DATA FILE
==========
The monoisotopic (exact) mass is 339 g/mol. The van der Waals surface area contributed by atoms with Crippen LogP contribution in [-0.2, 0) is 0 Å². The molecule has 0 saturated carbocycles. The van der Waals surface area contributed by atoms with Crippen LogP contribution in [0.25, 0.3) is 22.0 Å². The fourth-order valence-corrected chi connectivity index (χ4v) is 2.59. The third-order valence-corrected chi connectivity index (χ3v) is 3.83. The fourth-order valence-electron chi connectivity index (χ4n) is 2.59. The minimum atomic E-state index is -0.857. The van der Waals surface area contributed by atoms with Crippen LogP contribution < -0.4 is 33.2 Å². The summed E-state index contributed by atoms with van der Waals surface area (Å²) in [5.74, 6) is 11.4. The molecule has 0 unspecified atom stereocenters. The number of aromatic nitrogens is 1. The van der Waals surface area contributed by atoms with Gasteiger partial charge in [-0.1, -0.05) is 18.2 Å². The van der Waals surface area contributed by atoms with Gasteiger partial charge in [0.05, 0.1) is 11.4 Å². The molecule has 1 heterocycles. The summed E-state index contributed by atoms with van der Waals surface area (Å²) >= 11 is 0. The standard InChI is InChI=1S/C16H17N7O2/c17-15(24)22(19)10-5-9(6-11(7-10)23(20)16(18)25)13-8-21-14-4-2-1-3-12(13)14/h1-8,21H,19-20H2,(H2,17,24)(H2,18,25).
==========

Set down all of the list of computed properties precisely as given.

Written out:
The monoisotopic (exact) mass is 339 g/mol. The van der Waals surface area contributed by atoms with Crippen LogP contribution in [-0.2, 0) is 0 Å². The molecule has 0 saturated carbocycles. The van der Waals surface area contributed by atoms with Crippen LogP contribution in [0.25, 0.3) is 22.0 Å². The fourth-order valence-corrected chi connectivity index (χ4v) is 2.59. The third-order valence-corrected chi connectivity index (χ3v) is 3.83. The fourth-order valence-electron chi connectivity index (χ4n) is 2.59. The minimum atomic E-state index is -0.857. The van der Waals surface area contributed by atoms with Crippen LogP contribution < -0.4 is 33.2 Å². The summed E-state index contributed by atoms with van der Waals surface area (Å²) in [5.74, 6) is 11.4. The molecule has 0 unspecified atom stereocenters. The number of aromatic nitrogens is 1. The van der Waals surface area contributed by atoms with Gasteiger partial charge in [-0.1, -0.05) is 18.2 Å². The van der Waals surface area contributed by atoms with Gasteiger partial charge in [0.05, 0.1) is 11.4 Å². The molecule has 1 heterocycles. The summed E-state index contributed by atoms with van der Waals surface area (Å²) >= 11 is 0. The standard InChI is InChI=1S/C16H17N7O2/c17-15(24)22(19)10-5-9(6-11(7-10)23(20)16(18)25)13-8-21-14-4-2-1-3-12(13)14/h1-8,21H,19-20H2,(H2,17,24)(H2,18,25).